The Sphere is a large metallic sculpture by German sculptor Fritz Koenig, displayed in Battery Park, New York City, that once stood in the middle of Austin J. Tobin Plaza, the area between the World Trade Center towers in Manhattan. After being recovered from the rubble of the Twin Towers after the September 11 attacks in 2001, the artwork faced an uncertain fate, and it was dismantled into its components. Although it remained structurally intact, it had been visibly damaged by debris from the airliners that were crashed into the buildings and from the collapsing skyscrapers themselves.

Six months after the attacks, following a documentary film about the sculpture, it was relocated to Battery Park on a temporary basis—without any repairs—and formally rededicated with an eternal flame as a memorial to the victims of 9/11. It has become a major tourist attraction, due partly to the fact that it survived the attacks with only dents and holes.
Contents

1 Description
2 Acquisition
3 Location history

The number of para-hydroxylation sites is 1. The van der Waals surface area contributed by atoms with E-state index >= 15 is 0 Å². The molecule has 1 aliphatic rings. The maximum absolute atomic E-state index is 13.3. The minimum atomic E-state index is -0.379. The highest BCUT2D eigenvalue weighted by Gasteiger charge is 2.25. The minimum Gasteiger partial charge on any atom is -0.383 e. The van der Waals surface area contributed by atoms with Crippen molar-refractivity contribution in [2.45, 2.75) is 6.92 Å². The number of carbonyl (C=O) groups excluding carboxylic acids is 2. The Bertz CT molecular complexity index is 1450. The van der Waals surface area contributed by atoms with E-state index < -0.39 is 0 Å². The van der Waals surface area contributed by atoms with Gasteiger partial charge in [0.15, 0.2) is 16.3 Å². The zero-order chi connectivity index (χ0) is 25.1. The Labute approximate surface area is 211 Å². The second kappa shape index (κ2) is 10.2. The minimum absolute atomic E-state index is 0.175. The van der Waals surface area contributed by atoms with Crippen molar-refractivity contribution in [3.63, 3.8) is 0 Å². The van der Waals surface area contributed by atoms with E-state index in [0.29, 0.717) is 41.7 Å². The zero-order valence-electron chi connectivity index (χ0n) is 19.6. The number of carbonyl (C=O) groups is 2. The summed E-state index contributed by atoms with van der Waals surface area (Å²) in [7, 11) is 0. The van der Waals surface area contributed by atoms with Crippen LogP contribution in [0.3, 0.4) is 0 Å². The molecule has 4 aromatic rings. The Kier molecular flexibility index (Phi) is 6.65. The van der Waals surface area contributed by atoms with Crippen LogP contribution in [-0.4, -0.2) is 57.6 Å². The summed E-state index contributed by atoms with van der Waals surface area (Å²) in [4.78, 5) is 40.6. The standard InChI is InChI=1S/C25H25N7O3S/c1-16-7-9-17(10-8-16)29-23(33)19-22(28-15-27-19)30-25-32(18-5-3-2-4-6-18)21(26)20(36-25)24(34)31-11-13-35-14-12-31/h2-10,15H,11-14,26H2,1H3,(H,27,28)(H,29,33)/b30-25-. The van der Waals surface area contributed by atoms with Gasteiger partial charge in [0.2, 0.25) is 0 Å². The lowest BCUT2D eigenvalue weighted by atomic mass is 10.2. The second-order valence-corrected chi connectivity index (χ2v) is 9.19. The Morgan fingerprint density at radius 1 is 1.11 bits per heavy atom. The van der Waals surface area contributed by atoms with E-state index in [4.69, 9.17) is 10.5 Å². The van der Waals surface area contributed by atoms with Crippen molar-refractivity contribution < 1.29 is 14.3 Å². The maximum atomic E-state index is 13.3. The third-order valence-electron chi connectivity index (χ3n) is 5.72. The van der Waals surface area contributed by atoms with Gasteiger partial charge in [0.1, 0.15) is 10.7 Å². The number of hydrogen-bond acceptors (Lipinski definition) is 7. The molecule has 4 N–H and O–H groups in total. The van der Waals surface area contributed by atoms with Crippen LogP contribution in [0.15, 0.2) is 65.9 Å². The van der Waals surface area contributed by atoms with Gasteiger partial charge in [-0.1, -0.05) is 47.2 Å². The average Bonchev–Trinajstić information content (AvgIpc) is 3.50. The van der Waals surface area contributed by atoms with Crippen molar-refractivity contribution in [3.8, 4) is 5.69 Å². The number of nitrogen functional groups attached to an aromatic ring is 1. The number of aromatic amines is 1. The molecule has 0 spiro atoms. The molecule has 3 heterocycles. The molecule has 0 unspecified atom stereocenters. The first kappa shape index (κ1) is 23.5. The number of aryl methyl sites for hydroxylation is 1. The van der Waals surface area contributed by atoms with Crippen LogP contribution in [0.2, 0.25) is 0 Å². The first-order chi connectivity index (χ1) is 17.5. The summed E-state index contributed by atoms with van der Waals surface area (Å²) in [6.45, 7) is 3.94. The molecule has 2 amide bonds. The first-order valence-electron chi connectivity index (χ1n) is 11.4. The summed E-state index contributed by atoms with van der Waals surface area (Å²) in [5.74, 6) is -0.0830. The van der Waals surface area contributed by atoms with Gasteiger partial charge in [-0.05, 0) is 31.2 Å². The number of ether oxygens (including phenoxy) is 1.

3.1 Current location
4 Gallery
5 See also
6 References
7 External links

Description

The Sphere is 25 feet high and cast in 52 bronze segments. Koenig considered it his "biggest child". It was put together in Bremen, Germany and shipped as a whole to Lower Manhattan.[1] The artwork was meant to symbolize world peace through world trade, and was placed at the center of a ring of fountains and other decorative touches designed by trade center architect Minoru Yamasaki to mimic the Grand Mosque of Mecca, Masjid al-Haram, in which The Sphere stood at the place of the Kaaba.[2] It was set to rotate once every 24 hours, and its base became a popular lunch spot for workers in the trade center on days with good weather.
Acquisition

The piece was commissioned by the owner of the World Trade Center, the Port Authority of New York and New Jersey (PANYNJ), in 1966. The Authority's original choice had been Henry Moore, but Koenig was chosen after architect Minoru Yamasaki saw some of Koenig's work at the Staempfli Gallery in Manhattan. Koenig started work in 1967 in his barn in Bavaria, while the WTC was in the planning stages, and finished it four years later in time for the opening of the towers. Officially titled Große Kugelkaryatide (Great Spherical Caryatid) by the artist, New Yorkers soon nicknamed it The Sphere.[1]